Chinese drought could drain Africa
China's anticipated drought could pose a major threat to Africa's food security. Analysts in China and among expert international organisations anticipate that a major drought will severely affect China's 2011 grain and livestock production. If it happens, China will assert its weight on international commodity markets, and with its economic might and two decades of enormous investment in African agriculture, the continent's food security will be severely tested. There are at least three serious scenarios...
...none mutually exclusive: China could supplement its failing domestic grain market by importing from its own extensive land holdings in Africa; with immense investments in all African economic sectors, Beijing could call in debts to ensure a flow of food from its African partners; and in light of China's enormous balance of trade surplus, it could well outbid other countries for food imports - particularly African nations that depended last year on over $34 billion worth of imports to feed teeming cities and increasingly impoverished rural areas. So, to what extent might the Chinese drought be a testing time for Africa, and what lessons should leaders in Africa be learning from this looming challenge?
China is facing its worst drought in sixty years. It could be a testing time for Africa. According to the UN’s Food and Agriculture Organisation,12.75 million acres of China’s 35 million acres of wheat fields had been affected by the drought. It said that 2.57 million people and 2.79 million head of livestock faced imminent shortages of drinking water. Quoting the Chinese state news media, Xinhua, on 8 February, the New York Times reported that “minimal rainfall or snow this winter has crippled China’s major agricultural regions, leaving many of them parched. Crop production has fallen sharply, as the worst drought in six decades shows no sign of letting up.”
Though China has reportedly 55 million tonnes of grain in available stockpiles, a significant change in diet and China’s growing consumerism mean that the drought may well find China’s importers on the international markets with a vengeance. China has traditionally been relatively self-sufficient when it comes to grains – mainly wheat and rice, but the potential crisis in China may well rebound on a continent that can afford it least of all: Africa.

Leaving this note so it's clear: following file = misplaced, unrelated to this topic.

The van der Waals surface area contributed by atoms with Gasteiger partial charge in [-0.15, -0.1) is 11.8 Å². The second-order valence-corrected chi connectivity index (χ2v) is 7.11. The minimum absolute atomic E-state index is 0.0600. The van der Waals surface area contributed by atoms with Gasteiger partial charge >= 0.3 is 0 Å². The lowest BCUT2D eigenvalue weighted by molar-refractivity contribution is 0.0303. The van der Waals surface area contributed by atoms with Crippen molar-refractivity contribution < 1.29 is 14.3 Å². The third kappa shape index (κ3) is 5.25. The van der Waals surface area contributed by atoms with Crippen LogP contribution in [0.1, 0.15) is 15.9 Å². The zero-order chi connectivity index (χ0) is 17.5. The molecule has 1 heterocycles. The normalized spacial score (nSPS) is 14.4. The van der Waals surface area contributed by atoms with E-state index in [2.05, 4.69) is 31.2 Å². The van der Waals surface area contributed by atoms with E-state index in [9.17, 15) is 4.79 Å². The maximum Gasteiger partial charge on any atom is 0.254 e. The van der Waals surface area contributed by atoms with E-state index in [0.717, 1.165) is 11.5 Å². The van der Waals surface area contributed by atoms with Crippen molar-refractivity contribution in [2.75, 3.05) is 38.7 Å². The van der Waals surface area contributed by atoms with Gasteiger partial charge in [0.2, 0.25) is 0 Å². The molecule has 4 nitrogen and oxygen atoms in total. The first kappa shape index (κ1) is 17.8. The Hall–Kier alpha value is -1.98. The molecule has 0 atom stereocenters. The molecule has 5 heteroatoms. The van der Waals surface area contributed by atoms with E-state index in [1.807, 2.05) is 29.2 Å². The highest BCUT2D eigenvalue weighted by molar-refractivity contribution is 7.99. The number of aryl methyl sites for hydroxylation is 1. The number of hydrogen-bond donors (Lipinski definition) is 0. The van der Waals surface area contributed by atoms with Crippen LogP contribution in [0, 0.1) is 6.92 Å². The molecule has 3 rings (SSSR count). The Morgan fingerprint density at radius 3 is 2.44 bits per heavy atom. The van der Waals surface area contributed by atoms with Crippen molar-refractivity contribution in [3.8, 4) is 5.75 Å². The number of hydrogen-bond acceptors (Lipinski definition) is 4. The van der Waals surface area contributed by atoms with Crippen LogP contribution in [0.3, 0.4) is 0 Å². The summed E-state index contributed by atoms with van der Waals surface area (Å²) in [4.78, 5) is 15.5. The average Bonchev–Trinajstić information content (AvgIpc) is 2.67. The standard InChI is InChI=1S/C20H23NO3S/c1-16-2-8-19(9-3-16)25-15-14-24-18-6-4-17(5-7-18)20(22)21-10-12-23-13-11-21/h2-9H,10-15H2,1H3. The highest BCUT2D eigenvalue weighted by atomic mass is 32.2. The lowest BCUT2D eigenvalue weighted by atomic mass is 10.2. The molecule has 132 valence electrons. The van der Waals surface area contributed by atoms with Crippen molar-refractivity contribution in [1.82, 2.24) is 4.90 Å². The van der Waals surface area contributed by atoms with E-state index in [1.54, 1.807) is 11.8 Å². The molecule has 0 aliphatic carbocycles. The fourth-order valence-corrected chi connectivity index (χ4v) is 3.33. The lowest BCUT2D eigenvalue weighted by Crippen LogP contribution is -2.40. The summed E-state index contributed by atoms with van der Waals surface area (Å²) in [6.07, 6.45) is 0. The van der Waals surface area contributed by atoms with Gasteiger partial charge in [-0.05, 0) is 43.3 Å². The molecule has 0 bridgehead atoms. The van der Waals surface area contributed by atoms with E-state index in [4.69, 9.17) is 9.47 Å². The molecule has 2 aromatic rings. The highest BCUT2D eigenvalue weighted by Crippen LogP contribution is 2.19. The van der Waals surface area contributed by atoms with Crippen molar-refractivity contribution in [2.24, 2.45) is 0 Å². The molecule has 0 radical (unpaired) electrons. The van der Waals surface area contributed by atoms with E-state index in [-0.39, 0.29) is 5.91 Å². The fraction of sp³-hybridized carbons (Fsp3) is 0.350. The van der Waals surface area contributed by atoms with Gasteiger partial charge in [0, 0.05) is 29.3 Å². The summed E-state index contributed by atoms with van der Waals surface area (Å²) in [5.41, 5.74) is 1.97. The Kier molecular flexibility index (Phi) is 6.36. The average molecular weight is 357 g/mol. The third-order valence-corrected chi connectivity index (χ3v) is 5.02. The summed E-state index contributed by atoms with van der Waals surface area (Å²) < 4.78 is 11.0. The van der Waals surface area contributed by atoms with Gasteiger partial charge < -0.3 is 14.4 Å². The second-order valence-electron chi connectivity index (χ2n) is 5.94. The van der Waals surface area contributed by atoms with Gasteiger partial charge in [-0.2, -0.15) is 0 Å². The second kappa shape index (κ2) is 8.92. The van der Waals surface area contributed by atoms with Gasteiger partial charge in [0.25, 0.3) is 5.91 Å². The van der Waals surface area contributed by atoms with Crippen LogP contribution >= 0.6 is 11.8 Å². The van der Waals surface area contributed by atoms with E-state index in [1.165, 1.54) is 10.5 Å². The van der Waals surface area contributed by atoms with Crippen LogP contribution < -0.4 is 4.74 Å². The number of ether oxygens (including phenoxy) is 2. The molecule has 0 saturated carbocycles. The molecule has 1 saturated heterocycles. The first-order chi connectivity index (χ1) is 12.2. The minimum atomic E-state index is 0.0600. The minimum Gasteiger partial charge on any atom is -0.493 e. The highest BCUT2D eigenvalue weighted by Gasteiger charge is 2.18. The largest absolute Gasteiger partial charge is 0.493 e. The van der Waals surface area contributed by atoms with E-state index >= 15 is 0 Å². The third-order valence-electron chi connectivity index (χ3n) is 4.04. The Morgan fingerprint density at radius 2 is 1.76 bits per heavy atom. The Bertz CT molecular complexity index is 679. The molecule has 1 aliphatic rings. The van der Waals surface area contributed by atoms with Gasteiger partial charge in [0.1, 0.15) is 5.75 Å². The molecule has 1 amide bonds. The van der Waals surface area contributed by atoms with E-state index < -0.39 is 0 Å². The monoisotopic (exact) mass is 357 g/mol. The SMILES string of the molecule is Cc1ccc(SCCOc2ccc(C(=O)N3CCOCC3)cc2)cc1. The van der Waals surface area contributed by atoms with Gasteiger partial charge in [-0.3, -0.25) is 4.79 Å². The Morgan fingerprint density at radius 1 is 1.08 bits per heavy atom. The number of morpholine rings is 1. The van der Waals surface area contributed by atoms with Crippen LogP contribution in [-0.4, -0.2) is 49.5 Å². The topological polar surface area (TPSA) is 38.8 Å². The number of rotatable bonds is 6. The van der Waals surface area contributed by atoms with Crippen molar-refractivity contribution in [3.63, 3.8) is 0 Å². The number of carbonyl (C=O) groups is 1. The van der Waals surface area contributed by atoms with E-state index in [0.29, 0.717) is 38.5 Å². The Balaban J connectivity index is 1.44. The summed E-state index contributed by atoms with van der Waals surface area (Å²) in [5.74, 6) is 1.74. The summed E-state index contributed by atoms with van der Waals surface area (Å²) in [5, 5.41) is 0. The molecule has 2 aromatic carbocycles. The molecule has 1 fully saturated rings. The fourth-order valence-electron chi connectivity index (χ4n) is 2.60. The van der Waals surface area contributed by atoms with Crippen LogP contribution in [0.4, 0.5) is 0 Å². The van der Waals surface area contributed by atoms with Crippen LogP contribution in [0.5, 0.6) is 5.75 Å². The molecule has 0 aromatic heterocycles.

Over the past two decades, China has invested heavily in African agriculture, and while China’s motives for such heavy investments have been interpreted in ways that range from imperialism to enlightened self-interest and philanthropy, the fact of the matter is that China’s direct investment in African agriculture has grown enormously. From the Sudan to Zimbabwe, from Angola to Mozambique, Chinese agricultural holdings range over eighteen countries on the continent. Chinese scientists, agricultural experts and farmers are becoming a common sight in Africa. One 2009 estimate from the Chinese Ministry of Commerce puts the number of Chinese experts in Africa at over 1,100 and the number of farm labourers at over 1 million. These Chinese experts help maintain at least 11 agricultural research stations and no fewer than 63 agricultural investment projects scattered over southern and eastern Africa.
Inevitably, according to the International Food Policy Research Institute’s Joachim von Braun, many related land purchases throughout much of the continent are those of family farms, small cattle-grazing fields and even small village farms where "unequal power relations in land acquisition deals can put the livelihoods of the poor at risk".
The fear of the consequences of a major drought in China needs to be tempered by the possibility that improved rains will reverse the situation. Yet, if that is not to be the case, then what might be possible scenarios when it comes to Africa. There are at least three, none mutually exclusive. In the first place, China could begin to supplement its failing domestic market by importing directly from its own extensive land holdings on the African continent which have been the subject of over two decades’ acquisitions. Secondly, given China’s extensive investments throughout all economic sectors in Africa, one could readily foresee a time when Beijing calls in some debts to ensure a flow of food from its African partners to China. And finally, in light of China’s enormous balance of trade surplus, China could well outbid other countries that also depend upon food imports – particularly those countries on the African continent that depended upon over $34 billion worth of food imports last year to feed teeming cities and increasingly impoverished rural areas.
To what extent might the Chinese drought be a testing time for Africa, and what lessons should leaders in Africa be learning from this looming challenge?